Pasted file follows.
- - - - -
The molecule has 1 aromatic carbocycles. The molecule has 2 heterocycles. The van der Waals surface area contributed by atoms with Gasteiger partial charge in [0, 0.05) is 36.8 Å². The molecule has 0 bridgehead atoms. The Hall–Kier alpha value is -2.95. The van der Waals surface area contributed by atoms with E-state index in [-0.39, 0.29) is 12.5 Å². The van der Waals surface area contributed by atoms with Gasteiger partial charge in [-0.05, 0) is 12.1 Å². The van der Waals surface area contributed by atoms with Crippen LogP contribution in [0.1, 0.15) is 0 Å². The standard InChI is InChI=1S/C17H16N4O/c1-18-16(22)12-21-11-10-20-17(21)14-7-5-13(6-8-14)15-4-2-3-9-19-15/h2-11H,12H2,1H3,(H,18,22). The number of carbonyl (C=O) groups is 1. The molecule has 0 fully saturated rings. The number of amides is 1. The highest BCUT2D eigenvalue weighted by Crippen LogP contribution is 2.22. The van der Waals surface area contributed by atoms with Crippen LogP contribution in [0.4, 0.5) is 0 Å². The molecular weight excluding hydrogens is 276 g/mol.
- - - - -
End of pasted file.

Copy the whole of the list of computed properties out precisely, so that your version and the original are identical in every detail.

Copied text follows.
The molecule has 1 aromatic carbocycles. The molecule has 2 heterocycles. The van der Waals surface area contributed by atoms with Gasteiger partial charge in [0, 0.05) is 36.8 Å². The molecule has 0 bridgehead atoms. The Hall–Kier alpha value is -2.95. The van der Waals surface area contributed by atoms with E-state index in [-0.39, 0.29) is 12.5 Å². The van der Waals surface area contributed by atoms with Gasteiger partial charge in [-0.05, 0) is 12.1 Å². The van der Waals surface area contributed by atoms with Crippen LogP contribution in [0.1, 0.15) is 0 Å². The standard InChI is InChI=1S/C17H16N4O/c1-18-16(22)12-21-11-10-20-17(21)14-7-5-13(6-8-14)15-4-2-3-9-19-15/h2-11H,12H2,1H3,(H,18,22). The number of carbonyl (C=O) groups is 1. The molecule has 0 fully saturated rings. The number of amides is 1. The highest BCUT2D eigenvalue weighted by Crippen LogP contribution is 2.22. The van der Waals surface area contributed by atoms with Crippen LogP contribution in [0.4, 0.5) is 0 Å². The molecular weight excluding hydrogens is 276 g/mol.